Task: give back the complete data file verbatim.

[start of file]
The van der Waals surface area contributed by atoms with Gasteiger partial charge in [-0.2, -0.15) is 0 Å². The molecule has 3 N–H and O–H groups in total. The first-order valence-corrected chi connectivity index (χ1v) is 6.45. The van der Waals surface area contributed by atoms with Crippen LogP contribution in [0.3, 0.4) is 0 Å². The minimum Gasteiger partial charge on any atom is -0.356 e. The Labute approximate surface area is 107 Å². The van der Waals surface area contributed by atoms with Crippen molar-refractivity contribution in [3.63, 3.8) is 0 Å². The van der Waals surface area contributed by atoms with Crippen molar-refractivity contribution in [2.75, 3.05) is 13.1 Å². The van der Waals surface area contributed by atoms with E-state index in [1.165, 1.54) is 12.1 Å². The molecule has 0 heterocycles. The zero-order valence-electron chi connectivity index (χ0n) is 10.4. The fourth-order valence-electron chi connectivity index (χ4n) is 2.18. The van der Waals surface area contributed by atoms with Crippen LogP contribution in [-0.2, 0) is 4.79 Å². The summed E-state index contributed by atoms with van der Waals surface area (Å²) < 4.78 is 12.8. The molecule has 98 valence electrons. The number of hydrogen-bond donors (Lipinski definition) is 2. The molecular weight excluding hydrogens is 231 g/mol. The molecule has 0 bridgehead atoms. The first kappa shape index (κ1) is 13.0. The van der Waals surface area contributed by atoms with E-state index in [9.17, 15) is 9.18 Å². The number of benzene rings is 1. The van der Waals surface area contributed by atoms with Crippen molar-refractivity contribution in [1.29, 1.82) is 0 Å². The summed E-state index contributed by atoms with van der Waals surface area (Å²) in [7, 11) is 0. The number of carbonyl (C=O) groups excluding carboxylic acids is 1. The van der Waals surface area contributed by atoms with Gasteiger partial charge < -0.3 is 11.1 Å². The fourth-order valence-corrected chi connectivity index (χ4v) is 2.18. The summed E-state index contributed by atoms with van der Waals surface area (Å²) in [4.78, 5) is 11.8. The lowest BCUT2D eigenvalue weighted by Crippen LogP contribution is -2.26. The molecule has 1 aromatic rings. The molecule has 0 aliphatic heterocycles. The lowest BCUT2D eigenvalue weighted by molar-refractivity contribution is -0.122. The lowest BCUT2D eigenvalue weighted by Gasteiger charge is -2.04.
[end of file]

The van der Waals surface area contributed by atoms with Gasteiger partial charge in [-0.2, -0.15) is 0 Å². The molecule has 3 N–H and O–H groups in total. The first-order valence-corrected chi connectivity index (χ1v) is 6.45. The van der Waals surface area contributed by atoms with Crippen LogP contribution in [0.3, 0.4) is 0 Å². The minimum Gasteiger partial charge on any atom is -0.356 e. The Labute approximate surface area is 107 Å². The van der Waals surface area contributed by atoms with Crippen molar-refractivity contribution in [3.63, 3.8) is 0 Å². The van der Waals surface area contributed by atoms with Crippen molar-refractivity contribution in [2.75, 3.05) is 13.1 Å². The van der Waals surface area contributed by atoms with E-state index in [1.165, 1.54) is 12.1 Å². The molecule has 0 heterocycles. The zero-order valence-electron chi connectivity index (χ0n) is 10.4. The fourth-order valence-electron chi connectivity index (χ4n) is 2.18. The van der Waals surface area contributed by atoms with Crippen LogP contribution in [-0.2, 0) is 4.79 Å². The summed E-state index contributed by atoms with van der Waals surface area (Å²) < 4.78 is 12.8. The molecule has 98 valence electrons. The number of hydrogen-bond donors (Lipinski definition) is 2. The molecular weight excluding hydrogens is 231 g/mol. The molecule has 0 bridgehead atoms. The first kappa shape index (κ1) is 13.0. The van der Waals surface area contributed by atoms with E-state index in [9.17, 15) is 9.18 Å². The number of benzene rings is 1. The van der Waals surface area contributed by atoms with Crippen molar-refractivity contribution in [1.29, 1.82) is 0 Å². The summed E-state index contributed by atoms with van der Waals surface area (Å²) in [7, 11) is 0. The number of carbonyl (C=O) groups excluding carboxylic acids is 1. The van der Waals surface area contributed by atoms with Gasteiger partial charge < -0.3 is 11.1 Å². The fourth-order valence-corrected chi connectivity index (χ4v) is 2.18. The summed E-state index contributed by atoms with van der Waals surface area (Å²) in [4.78, 5) is 11.8. The lowest BCUT2D eigenvalue weighted by Crippen LogP contribution is -2.26. The molecule has 1 aromatic rings. The molecule has 0 aliphatic heterocycles. The lowest BCUT2D eigenvalue weighted by molar-refractivity contribution is -0.122. The lowest BCUT2D eigenvalue weighted by Gasteiger charge is -2.04.